‘For UK construction product manufacturers, it is the ‘full expensing’ announcement that will resonate most with them,’ said Mr Francis. ‘The CPA was a key part of the letter calling for this measure to be made permanent and is pleased to see this confirmed today. This will allow companies to invest in the UK to reduce their tax by up to 25p for every £1 they spend on plant and machinery.’

Also of interest to the construction products industry was the Chancellor’s announcement on speeding up and providing more certainty for developers and investors on infrastructure delivery. ‘While such announcements on improving delivery are welcome, how effectively they translate into reality on the ground is yet to be seen,’ said Mr Francis.

‘The Government has published a policy paper, ‘Getting Great Britain building again: Speeding up infrastructure delivery’, which demonstrates that it finally understands the difficulties associated with delivering major infrastructure projects. It is disappointing, however, that it has not published an updated National Infrastructure and Government Construction Pipeline since September 2021 and announced in the Autumn Statement that there also will not be a revised National Infrastructure Strategy until next year.

‘This lack of certainty over the project pipeline means that it is difficult for all firms in the construction supply chain to justify signing-off significant new investments in skills and capacity, especially after all the Government announcements of infrastructure projects being paused, delayed, and cancelled this year.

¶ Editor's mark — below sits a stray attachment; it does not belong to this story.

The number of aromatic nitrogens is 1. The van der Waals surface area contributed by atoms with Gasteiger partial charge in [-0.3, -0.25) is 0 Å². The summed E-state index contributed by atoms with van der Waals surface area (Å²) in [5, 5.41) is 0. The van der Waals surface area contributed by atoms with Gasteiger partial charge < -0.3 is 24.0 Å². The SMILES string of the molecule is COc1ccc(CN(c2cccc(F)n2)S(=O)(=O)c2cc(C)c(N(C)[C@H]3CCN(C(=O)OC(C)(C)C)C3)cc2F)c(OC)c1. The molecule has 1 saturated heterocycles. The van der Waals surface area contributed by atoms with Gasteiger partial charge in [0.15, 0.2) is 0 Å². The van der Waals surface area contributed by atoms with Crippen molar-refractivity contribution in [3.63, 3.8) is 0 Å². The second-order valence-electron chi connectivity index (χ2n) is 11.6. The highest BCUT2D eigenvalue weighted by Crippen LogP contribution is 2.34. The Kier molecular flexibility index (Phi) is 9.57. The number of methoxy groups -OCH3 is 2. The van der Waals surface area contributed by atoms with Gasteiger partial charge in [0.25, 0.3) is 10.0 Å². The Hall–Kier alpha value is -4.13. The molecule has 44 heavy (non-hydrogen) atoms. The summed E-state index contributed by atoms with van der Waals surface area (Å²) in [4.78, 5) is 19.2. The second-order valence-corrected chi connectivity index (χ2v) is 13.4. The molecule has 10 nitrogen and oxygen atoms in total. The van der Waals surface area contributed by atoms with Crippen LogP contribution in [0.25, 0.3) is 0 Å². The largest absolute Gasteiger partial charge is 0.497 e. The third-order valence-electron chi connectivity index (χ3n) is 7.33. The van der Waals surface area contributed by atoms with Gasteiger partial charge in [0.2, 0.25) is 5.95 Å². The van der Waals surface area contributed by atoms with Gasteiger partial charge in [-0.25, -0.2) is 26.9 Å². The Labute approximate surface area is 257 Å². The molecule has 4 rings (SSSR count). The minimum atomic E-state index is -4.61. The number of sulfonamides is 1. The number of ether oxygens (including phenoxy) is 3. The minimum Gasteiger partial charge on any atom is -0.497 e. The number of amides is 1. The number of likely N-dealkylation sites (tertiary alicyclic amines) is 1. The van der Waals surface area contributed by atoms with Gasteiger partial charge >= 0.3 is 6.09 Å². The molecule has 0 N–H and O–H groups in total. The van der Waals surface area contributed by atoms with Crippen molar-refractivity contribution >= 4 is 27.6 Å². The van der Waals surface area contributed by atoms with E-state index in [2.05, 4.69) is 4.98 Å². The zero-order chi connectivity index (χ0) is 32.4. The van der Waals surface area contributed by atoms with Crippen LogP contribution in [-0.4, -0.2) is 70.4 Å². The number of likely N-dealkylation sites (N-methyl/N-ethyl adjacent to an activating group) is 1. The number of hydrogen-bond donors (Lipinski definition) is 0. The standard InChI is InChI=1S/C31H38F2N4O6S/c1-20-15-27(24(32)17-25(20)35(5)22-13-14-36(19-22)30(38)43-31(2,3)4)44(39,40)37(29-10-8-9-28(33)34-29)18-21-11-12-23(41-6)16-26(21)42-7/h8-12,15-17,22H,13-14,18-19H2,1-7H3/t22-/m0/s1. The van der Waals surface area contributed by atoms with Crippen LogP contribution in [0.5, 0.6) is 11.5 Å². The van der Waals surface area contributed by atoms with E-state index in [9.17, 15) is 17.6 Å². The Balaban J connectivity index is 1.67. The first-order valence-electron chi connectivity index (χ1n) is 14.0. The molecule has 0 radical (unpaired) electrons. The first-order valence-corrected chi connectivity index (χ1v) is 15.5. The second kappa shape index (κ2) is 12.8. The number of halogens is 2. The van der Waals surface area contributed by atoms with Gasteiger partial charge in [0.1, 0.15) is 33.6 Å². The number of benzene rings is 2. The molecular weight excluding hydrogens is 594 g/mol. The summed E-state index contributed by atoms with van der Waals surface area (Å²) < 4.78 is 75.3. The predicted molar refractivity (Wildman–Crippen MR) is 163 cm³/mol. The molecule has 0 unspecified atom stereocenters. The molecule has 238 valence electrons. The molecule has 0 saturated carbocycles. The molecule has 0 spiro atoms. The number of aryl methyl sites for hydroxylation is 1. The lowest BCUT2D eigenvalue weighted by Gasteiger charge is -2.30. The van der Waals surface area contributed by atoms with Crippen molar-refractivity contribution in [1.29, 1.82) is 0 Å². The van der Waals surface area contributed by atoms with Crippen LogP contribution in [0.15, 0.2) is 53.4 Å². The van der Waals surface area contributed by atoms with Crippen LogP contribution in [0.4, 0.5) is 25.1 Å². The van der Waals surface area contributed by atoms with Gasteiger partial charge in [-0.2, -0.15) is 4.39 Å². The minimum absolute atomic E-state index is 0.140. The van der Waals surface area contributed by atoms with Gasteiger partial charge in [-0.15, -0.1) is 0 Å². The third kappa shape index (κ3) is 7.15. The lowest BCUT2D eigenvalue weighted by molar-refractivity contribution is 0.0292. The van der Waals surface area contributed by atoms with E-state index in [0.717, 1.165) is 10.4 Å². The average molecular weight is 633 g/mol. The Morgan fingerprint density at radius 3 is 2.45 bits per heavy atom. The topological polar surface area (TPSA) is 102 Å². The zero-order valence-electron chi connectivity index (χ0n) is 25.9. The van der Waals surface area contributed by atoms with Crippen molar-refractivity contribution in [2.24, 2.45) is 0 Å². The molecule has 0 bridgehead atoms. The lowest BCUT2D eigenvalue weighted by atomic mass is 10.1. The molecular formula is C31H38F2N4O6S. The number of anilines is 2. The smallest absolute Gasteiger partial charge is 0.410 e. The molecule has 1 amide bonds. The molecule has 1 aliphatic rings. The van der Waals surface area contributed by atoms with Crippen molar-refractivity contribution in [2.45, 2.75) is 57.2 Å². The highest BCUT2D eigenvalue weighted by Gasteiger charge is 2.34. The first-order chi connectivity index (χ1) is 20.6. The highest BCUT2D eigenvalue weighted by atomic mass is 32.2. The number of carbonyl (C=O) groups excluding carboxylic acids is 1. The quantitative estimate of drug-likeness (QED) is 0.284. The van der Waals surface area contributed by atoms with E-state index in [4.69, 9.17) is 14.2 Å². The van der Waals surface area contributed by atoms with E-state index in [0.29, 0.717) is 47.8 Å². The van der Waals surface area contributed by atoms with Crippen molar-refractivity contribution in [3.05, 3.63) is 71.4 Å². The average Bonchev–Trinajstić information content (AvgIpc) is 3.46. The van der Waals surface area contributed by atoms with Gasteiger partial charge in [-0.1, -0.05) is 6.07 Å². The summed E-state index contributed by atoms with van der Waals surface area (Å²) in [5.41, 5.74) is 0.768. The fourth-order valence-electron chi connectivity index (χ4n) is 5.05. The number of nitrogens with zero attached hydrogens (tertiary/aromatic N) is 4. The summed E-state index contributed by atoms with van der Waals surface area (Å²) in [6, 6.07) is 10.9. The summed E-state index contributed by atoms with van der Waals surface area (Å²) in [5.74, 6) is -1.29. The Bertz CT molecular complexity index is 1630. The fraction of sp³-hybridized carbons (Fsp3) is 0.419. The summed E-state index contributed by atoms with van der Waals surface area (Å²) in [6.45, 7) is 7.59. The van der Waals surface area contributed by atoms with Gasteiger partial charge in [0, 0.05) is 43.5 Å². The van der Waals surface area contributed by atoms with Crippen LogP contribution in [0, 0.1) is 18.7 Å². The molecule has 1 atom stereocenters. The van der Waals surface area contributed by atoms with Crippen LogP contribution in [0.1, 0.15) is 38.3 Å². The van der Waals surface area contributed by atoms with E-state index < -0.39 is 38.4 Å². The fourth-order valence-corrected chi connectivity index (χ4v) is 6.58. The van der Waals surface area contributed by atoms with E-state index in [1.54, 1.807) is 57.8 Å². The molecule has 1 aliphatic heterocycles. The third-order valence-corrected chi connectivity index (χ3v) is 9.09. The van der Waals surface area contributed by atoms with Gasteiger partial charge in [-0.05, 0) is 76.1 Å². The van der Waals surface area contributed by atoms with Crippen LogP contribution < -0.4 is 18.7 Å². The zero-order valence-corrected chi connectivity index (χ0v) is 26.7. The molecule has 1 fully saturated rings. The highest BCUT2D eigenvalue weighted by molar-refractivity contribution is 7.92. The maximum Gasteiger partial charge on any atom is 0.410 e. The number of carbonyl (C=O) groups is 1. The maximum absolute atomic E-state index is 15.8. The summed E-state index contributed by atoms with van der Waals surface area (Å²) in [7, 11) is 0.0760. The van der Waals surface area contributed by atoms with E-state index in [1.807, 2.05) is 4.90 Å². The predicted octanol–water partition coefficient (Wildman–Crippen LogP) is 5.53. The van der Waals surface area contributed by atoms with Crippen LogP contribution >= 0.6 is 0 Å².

‘This Autumn Statement marks a step in the right direction from government for the construction industry, but how much of it is electioneering as opposed to real action is not yet clear,’ said Mr Francis.

A promising groundwork for innovation and sustainable growth, says the CEA

Sharing her perspective on the Autumn Statement, Suneeta Johal, chief executive officer of the Construction Equipment Association (CEA), said: ‘The Autumn Statement represents a thoughtful and strategic approach, acknowledging the necessities of the industry and introducing a forward-looking strategy to enhance investment.

‘This statement marks a positive development, especially for the manufacturing sector, which values the emphasis on resolving enduring economic issues. The decision to make ‘full expensing’ permanent provides the clarity and stability businesses require for their investment decisions. The ability for companies to claim 100% capital allowances on qualifying plant and machinery investments and write-off the cost of investment in one go is not just a financial boon; it’s a catalyst for accelerated growth and modernization.

‘The Chancellor’s commitment of an additional £500 million to fund innovation centres, with a focus on AI, is another positive move. This investment not only positions the UK at the forefront of technological advancement, but also promises to usher in a new era of efficiency and capability across various industries. For the construction equipment sector, advancements in AI can lead to remarkable improvements in machinery intelligence, operational safety, and environmental sustainability,’ said Ms Johal.

'The introduction of a simplified R&D tax-relief system is also a welcome change. By merging the existing schemes, the Government is reducing bureaucratic hurdles, thus encouraging more companies to engage in innovative activities. This consolidation is likely to stimulate a surge in R&D initiatives within the construction equipment industry, fostering new developments in machinery and construction technology.'

Ms Johal concluded: ‘The Autumn Statement has set a promising groundwork for innovation and sustainable growth. Recognizing the UK’s potential in manufacturing, particularly in the construction equipment industry, the statement marks a step towards realizing this ambition. There’s an opportunity for even greater success with targeted policies that cater specifically to the needs of this sector. Such a strategic focus will not only fuel economic expansion but also position the UK as a frontrunner in sustainable technology and innovation, furthering Mr Hunt’s commendable efforts in this direction.’